Build flexible and expandable menu screens in PowerApps

Some of you might be struggeling with building menu screens for larger apps. Having everything alligned and correctly placed can be a pain. What if we need another button once we needed to extend the app? Rearranging everything can be very time consuming and nerve-racking. ­čÖü

Finally I found another approach which I’d like to share with you. What if we’d just use galleries to manage our menu screen in PowerApps?


Standard Menu Screen

I think we all can imagine a standard menu screen in PowerApps? Manually arranged buttons, manually paddings. Once a new item is added we need to rearrange and shift all the buttons.

Standard Menu Screen in PowerApps

My approach is – as mentioned above – is to use galleries to automate building of menus. So let’s start apping ­čÖé

Adding screens

First of all we need some target screens. For the demo I’ll just add some empty screens including a back button.

  • UserScreen
  • DeviceManagementScreen
  • DeviceMasterDataScreen
  • DeviceOrderScreen
  • DeviceHandoverScreen
Screens Added to App

Next screen to be added is our menu screen

Empty Menu Screen

Now as we have a couple of screens added, it’s time to create the base for our stunning menu gallery.

Creating the Menu Collection

I consider collections to be the easiest way to hold data in PowerApps which are neither Master Data nor Transactional Data. Collections are build on demand e.g. on start of an app, once a screen is visible or even if you push a button. Of course you may use collections to load data from an existing data source but you may also manually enter data. I’d like to load the menu collection each time the menu screen loads, therefore I put the code in the screen’s OnVisible property.

Building the Menu Screen Collection
        ScreenName: UserScreen,
        MenuName: "Users",
        Icon: Icon.People,
        Type: "MasterData",
        SortNumber: 1
        ScreenName: DeviceManagementScreen,
        MenuName: "Manage Devices",
        Icon: Icon.Laptop,
        Type: "Process",
        SortNumber: 2
        ScreenName: DeviceMasterDataScreen,
        MenuName: "Company Devices",
        Icon: Icon.Devices,
        Type: "MasterData",
        SortNumber: 3
        ScreenName: DeviceOrderScreen,
        MenuName: "Order Devices",
        Icon: Icon.ShoppingCart,
        Type: "Process",
        SortNumber: 4
        ScreenName: DeviceHandoverScreen,
        MenuName: "Handover Devices",
        Icon: Icon.Draw,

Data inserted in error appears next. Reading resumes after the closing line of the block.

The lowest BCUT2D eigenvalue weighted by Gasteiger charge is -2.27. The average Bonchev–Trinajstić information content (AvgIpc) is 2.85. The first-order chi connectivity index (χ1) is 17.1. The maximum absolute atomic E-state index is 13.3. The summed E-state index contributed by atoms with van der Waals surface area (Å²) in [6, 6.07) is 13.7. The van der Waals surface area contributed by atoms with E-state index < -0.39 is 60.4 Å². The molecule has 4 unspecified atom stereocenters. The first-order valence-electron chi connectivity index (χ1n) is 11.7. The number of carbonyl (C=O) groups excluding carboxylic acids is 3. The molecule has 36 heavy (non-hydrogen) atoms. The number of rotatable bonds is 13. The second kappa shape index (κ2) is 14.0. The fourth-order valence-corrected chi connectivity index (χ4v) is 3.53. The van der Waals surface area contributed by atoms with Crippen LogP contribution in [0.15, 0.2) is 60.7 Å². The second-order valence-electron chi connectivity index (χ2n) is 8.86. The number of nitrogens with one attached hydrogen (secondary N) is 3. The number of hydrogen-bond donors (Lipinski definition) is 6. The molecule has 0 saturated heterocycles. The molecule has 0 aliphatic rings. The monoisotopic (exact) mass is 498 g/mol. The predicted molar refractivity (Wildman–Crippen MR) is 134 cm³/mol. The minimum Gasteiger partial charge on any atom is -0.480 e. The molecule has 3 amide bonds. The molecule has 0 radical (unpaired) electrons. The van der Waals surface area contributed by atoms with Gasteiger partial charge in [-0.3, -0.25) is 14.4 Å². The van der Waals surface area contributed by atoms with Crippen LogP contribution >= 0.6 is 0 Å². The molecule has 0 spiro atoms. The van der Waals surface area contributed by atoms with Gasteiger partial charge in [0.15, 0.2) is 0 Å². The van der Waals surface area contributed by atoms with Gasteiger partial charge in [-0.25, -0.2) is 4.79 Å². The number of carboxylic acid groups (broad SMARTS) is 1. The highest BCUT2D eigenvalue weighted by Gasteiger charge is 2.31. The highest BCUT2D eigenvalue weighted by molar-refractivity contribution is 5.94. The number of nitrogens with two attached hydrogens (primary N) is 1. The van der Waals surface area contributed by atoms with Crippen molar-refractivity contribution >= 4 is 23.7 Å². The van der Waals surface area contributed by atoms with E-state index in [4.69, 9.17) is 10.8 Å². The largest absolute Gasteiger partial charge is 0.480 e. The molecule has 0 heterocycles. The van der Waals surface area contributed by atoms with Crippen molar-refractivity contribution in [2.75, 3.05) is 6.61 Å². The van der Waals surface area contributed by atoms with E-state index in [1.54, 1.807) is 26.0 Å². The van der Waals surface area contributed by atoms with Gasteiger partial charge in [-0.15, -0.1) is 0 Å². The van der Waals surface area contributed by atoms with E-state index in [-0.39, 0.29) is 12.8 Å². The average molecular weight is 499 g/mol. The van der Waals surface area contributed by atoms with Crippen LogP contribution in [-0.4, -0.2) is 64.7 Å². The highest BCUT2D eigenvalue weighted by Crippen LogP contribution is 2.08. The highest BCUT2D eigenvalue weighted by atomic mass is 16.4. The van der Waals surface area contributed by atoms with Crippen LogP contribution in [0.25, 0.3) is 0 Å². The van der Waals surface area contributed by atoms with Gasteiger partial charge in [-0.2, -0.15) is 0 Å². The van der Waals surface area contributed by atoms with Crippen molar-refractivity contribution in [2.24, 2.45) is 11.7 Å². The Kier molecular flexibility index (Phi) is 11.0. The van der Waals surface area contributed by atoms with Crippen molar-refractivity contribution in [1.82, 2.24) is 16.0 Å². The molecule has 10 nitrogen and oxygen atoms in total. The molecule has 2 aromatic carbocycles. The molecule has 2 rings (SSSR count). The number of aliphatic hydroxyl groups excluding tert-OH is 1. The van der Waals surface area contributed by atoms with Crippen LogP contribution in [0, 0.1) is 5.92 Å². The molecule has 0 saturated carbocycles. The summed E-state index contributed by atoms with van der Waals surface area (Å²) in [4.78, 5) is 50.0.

Type: "Process",
        SortNumber: 5

In detail

  • the ScreenName identifies the target screen
  • MenuName will give the text for the button
  • Icon will add an Icon to our button
  • Type will allow us filtering or sorting if we’d like to do so
  • SortNumber will help us sorting the buttons ­čÖé

Quickly change to another screen and switch back to the menu screen to make the collection load.

Building the Gallery

Now we add a horizontal gallery to our PowerApp and set it to Layout “Title and subtitle on overlay”

Added Gallery

Next step would be to resize everything as you’d like it to be. I wanted to show 3 Menu buttons per column – so I set the Wrap Count property to 3

Resized Gallery

Once we have done that, we are going to

  • remove the subtitle label as we only have one Name per button
  • Set center the title label
  • and connect the gallery to our collection, sorted by “SortNumber”

Code for Items property


As we are going to use icons instead of images (which would be possible as well), we are now removing the image and adding a rectangle and an icon instead. It doesn’t matter which icon – we’ll change it later using the Icon property to ThisItem.Icon

Icons Added

To bring the icons in shape I’ll add some padding around them. For this example it worked best to use Top: 20, Botton: 80, Left: 20, Right: 20…

Icons with Padding

Now I’d like to bring in some nice hover/click effect. To do that, I just add another rectangle, which I put just over all other elements. To achieve some nice effect it’s just necessary to set up the following properties

  • Fill to transparent RGBA(0, 0, 0, 0)
  • HoverFill to black with 30% RGBA(0, 0, 0, 30%)
  • PressedFill to black with 50% RGBA(0, 0, 0, 50%)

Navigate to target screens

The final step now is to make the gallery items navigating to the target screens. To achieve that we just set the OnSelect property accordingly.

Set Navigation Targets

We are now ready to go – just play the app and test your new menu buttons ­čÖé


As a bonus we are now going to split the menu in two areas as Master Data and Process. To do that just

  • copy and paste the gallery
  • add filters accordingly
Final Menu Screen

Code for Master Data

        Type = "MasterData"

Code for Process

        Type = "Process"

That’s it for now.

1 Comment

  1. Pascal

    Wonderful approach!
    Makes life, respectively PowerApps development so much easier ­čśë

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